L'habitat du Bronze final et du premier âge du Fer en Alta Rocca (étoiles: villages ouverts; croix: fortifications). 

L'habitat du Bronze final et du premier âge du Fer en Alta Rocca (étoiles: villages ouverts; croix: fortifications). 

Source publication
Article
Full-text available
We present a synthetic approach to the kinds of housing found in the mountainous Alta Rocca sector of southern Corsica during the late Bronze Age and Early Iron Age. Study of protohistoric non-fortified sites in Corsica is relatively new, but the numerous projects carried out in recent years reveal the structural and developmental complexity of liv...

Similar publications

Article
Full-text available
Le site de Weyersheim Les Hauts de la Zorn (Bas-Rhin), fouillé en 2014 par l’Inrap a livré pour la première fois en Alsace les restes d’un atelier de forge, sur un site occupé de la fin du Hallstatt et du début de La Tène ancienne. Outre la mise au jour de nombreux silos, ayant livré des artefacts céramiques et métalliques typiques, deux structures...

Citations

... The site of Cuciurpula was selected because of its acidic sediment, which is unfavourable to micro-organism activity (DeLaune et al. 1981;Moucawi et al. 1981;Drieu et al. 2018). Twelve potsherds were sampled from this open-air site dating from the end of the Bronze Age to the first half of the Iron Age and situated in the mountainous region of central south Corsica (Serra-di-Scopamena and Sorbollano, France;Peche-Quilichini et al. 2015). In-depth analysis of the ceramic fabric has not yet been carried out, but most of the pottery seems to be made of local granitic earth with a high quantity of non-plastic inclusions of variable grain size (Peche-Quilichini 2010). ...
Article
Porosity of archaeological pottery is a key parameter used to assess its ability to trap lipids during the use of the pot and to preserve them over time. Mercury intrusion porosimetry and gas chromatography were used to study the distribution of porosity and the preservation of lipids in different chrono‐cultural contexts. The data obtained show that the porosity pattern, related to the raw materials and the savoir‐faire of the potters, influences the amount of lipids accumulated in the pottery. A significant overall porosity together with a high level of small pores is generally favourable for the preservation of lipids, but variations related to the environmental context are observed.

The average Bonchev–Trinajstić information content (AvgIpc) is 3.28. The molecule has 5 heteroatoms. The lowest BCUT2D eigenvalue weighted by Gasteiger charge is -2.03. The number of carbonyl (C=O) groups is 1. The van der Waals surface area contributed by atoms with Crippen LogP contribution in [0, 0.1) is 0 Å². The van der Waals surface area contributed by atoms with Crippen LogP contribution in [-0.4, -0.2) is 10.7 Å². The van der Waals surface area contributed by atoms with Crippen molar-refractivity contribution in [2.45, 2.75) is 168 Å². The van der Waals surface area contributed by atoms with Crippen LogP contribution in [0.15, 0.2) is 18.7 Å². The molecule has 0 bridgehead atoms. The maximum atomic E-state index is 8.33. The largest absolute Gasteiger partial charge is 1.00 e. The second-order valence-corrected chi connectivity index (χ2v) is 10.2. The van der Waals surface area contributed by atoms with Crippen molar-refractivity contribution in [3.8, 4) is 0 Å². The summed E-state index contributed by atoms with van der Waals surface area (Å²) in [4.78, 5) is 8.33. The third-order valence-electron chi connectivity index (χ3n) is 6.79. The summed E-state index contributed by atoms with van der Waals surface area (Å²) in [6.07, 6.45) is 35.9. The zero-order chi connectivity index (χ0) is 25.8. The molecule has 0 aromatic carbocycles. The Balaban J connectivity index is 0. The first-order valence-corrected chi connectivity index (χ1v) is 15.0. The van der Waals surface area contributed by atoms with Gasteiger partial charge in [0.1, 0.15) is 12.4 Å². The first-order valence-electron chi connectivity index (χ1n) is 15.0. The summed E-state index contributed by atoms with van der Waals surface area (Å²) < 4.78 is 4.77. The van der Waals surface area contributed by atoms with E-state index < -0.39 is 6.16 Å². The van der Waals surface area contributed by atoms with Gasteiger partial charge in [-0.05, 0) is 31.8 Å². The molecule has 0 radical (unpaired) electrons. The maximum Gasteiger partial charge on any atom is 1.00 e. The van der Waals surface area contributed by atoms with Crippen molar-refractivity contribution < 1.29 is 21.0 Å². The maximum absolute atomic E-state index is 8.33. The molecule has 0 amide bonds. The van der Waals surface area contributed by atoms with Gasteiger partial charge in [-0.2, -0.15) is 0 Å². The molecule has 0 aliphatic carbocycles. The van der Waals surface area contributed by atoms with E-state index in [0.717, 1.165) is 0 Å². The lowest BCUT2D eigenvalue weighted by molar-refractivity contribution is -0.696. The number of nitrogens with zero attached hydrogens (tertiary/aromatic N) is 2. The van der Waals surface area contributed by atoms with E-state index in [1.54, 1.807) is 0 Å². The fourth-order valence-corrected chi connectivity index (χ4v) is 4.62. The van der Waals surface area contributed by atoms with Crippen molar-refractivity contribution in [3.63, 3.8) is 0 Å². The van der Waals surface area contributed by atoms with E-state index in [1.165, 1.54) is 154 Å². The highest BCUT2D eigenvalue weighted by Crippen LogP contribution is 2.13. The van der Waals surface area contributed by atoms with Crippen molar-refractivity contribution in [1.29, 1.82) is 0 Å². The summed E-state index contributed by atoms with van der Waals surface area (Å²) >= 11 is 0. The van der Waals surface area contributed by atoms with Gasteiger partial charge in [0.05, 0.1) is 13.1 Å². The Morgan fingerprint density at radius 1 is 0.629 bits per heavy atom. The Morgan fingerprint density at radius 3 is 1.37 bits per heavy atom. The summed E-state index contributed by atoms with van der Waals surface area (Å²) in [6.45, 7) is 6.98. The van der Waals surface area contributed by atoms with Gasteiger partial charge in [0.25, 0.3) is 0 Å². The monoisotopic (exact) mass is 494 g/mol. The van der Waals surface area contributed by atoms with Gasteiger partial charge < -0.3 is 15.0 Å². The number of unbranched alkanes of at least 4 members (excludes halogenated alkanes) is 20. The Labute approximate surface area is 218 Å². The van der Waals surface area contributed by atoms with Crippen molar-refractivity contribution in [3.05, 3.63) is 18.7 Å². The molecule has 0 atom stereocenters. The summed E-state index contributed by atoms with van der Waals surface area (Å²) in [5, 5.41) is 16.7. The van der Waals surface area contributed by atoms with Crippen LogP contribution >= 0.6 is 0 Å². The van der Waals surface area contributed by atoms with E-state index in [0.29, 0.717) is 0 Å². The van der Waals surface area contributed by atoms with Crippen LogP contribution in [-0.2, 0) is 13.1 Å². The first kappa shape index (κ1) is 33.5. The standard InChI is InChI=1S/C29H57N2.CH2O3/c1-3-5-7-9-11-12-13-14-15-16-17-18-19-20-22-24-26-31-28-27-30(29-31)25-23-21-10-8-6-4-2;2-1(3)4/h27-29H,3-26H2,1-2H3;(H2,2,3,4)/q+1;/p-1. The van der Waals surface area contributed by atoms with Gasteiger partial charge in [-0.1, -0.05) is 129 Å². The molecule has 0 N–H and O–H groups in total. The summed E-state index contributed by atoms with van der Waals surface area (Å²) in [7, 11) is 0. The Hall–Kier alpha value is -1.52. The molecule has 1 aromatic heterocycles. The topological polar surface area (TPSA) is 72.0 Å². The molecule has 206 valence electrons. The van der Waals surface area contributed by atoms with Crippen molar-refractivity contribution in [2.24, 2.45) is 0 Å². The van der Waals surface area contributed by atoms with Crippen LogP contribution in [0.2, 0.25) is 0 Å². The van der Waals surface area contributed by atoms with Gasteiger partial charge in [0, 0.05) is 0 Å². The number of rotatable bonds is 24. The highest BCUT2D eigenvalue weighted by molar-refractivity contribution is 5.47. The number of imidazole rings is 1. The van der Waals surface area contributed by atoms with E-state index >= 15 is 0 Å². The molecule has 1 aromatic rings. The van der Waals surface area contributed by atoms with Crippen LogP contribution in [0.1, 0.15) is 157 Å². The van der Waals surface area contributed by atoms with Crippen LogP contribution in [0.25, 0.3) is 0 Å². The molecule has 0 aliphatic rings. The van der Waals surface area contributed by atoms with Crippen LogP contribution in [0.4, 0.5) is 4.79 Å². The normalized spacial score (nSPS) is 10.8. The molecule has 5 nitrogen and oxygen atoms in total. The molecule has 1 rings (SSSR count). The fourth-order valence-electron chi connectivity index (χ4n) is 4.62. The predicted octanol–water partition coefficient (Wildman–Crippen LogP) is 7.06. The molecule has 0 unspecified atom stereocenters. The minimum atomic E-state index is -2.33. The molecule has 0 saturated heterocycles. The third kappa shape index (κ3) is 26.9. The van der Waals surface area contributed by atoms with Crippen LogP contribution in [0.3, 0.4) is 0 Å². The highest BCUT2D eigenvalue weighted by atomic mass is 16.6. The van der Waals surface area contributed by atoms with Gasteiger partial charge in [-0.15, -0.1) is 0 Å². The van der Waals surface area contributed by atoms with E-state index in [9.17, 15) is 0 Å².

... La Corse est pleinement intégrable à ce constat d'ensemble. Son schéma d'évolution culturelle, en tre la fin du 2 e et le début du 1 er millénaire, est marqué par un moment initial de rupture avec les codes (architecturaux, matériels et symboliques) du Bronze moyen / récent, à l'origine de nouvelles dynamiques au sein desquelles l'impact des faciès nuragiques septentrionaux et du Protovillanovien I toscan sont évidents (Peche-Quilichini 2012a;2015). Ce Bronze final 1 métissé semble par la suite se figer dans tous ses répertoires d'expression observables, alors que les relations extra-insulaires ne se traduisent plus dans les sphères de production. ...
Article
Full-text available
This article provides a description and an attempt to contextualise representations of head and pectoral protection depicted on the statue menhirs of Corsica. These monuments are among the most representative of Corsica’s Bronze Age and hold a decisive importance in historiography. Unfortunately, no actual armour – may it be organic or made from metal – is known today from Corsica. We aim to describe and interpret the represented armour as it is seen on the menhirs and compare it with neighbouring regions such as Sardinia, from where plenty of armour depictions are known both from bronze figurines and stone stelae, but also with finds and depictions of other armour from the Mediterranean, in order to reconstruct the genesis and evolution of these armour types.